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CITY TRIBUNE

Property Tax hike voted down in Galway City

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From this week’s Galway City Tribune – A proposal to boost Galway City Council coffers by half a million euro every year by increasing Local Property Tax (LPT) did not receive the support of city councillors.

Councillor Peter Keane (FF) failed to get a seconder at this week’s local authority meeting for his motion to increase the LPT payable on Galway City houses by 5%.

Cllr Keane said that the increase would net the Council €500,000 every year, which could be spent evenly on services across all three electoral wards.

It would be used to fund services and projects city councillors are always looking for, including a proposal by his colleague Cllr Imelda Byrne for the local authority to hire additional staff for city parks.

The cost to the taxpayer – or property owner – would be minimal, he insisted.

“It would mean that 90% of households would pay 37 cent extra per week,” he said.

Not one of the 17 other elected members, including four party colleagues, would second his motion and so it fell.

Another motion recommending no change in the current rate of LPT in 2022 was passed by a majority.
This is a shortened preview version of this article. To read the rest of the story, see this week’s Galway City Tribune. You can buy a digital edition HERE.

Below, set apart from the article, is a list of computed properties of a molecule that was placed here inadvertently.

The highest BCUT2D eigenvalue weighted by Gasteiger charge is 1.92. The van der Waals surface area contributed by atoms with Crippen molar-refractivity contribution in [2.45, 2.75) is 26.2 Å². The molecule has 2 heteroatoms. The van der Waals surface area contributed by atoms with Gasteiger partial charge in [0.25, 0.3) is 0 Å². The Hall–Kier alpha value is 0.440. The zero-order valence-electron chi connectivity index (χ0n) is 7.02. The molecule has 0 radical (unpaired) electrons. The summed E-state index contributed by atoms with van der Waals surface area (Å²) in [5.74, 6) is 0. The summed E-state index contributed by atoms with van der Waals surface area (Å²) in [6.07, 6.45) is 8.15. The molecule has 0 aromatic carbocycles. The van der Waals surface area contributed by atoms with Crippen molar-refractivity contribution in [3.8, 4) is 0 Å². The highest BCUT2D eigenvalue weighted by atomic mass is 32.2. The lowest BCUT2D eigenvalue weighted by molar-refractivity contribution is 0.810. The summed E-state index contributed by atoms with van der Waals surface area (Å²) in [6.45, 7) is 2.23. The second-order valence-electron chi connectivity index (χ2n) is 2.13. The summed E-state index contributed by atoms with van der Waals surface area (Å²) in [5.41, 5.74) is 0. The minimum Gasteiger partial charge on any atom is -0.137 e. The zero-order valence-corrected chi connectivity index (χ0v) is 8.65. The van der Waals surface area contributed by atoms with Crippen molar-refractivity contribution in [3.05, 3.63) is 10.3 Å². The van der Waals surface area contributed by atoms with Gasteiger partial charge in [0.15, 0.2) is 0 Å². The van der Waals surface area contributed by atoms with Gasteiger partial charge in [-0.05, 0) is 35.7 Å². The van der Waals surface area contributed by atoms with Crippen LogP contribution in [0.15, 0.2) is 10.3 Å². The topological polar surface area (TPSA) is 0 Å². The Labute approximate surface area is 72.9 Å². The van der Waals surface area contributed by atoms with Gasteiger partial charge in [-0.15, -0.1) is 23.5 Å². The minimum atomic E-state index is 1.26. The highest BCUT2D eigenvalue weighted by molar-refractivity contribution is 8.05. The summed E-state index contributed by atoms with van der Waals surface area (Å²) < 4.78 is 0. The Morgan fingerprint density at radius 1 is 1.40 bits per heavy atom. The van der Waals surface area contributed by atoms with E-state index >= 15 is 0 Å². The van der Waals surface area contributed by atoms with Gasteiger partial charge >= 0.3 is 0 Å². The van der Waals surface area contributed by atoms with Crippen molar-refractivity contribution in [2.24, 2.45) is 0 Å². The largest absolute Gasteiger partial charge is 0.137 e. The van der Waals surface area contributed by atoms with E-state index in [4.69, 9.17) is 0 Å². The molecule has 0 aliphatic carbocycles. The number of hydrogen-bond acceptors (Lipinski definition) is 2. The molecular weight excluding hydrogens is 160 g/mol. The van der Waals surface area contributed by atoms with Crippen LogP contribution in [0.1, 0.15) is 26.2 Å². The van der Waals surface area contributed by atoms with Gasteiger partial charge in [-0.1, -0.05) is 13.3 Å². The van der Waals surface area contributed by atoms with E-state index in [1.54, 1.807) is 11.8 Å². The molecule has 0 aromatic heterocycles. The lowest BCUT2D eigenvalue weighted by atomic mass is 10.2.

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CITY TRIBUNE

Galway City Council needs 40 more workers to help deliver on projects

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From this week’s Galway City Tribune –  Forty more workers are needed at City Hall ‘right away’, the Chief Executive of Galway City Council has said.

Brendan McGrath has warned city councillors that the local authority is understaffed and it needs to hire more staff immediately to deliver its plans and projects.

The total cost of the extra 40 workers, including salary, would be between €1.75 million and €1.95 million.

Mr McGrath said that the City Council had a workforce now that was below what it had in 2007, but the city’s population has grown and so too had the services the Council provides.

The population of Galway City grew by almost 11% in the 10 years to 2016, he said, and total staff numbers in the Council fell by 13.6% during that period.

Though more staff were hired in recent years, Mr McGrath said that the Council was at 2007 and 2008 staffing levels, even though the Census will record further increases in population since 2016.

Mr McGrath said that the City Council now provides 1,000 services across a range of departments, far more than during the 2000s.

He said that currently, 524 staff are employed at the City Council. This equated to 493 Whole Time Equivalents when part-time workers such as school wardens and Town Hall workers are included.

Mr McGrath said that 12% of all staff are in acting up positions, with many more in short-term or fixed-term contracts. There was a highly competitive jobs market and the Council was finding recruitment and retention of specialist staff difficult.
This is a shortened preview version of this article. To read the rest of the story, see this week’s Galway City Tribune. You can buy a digital edition HERE.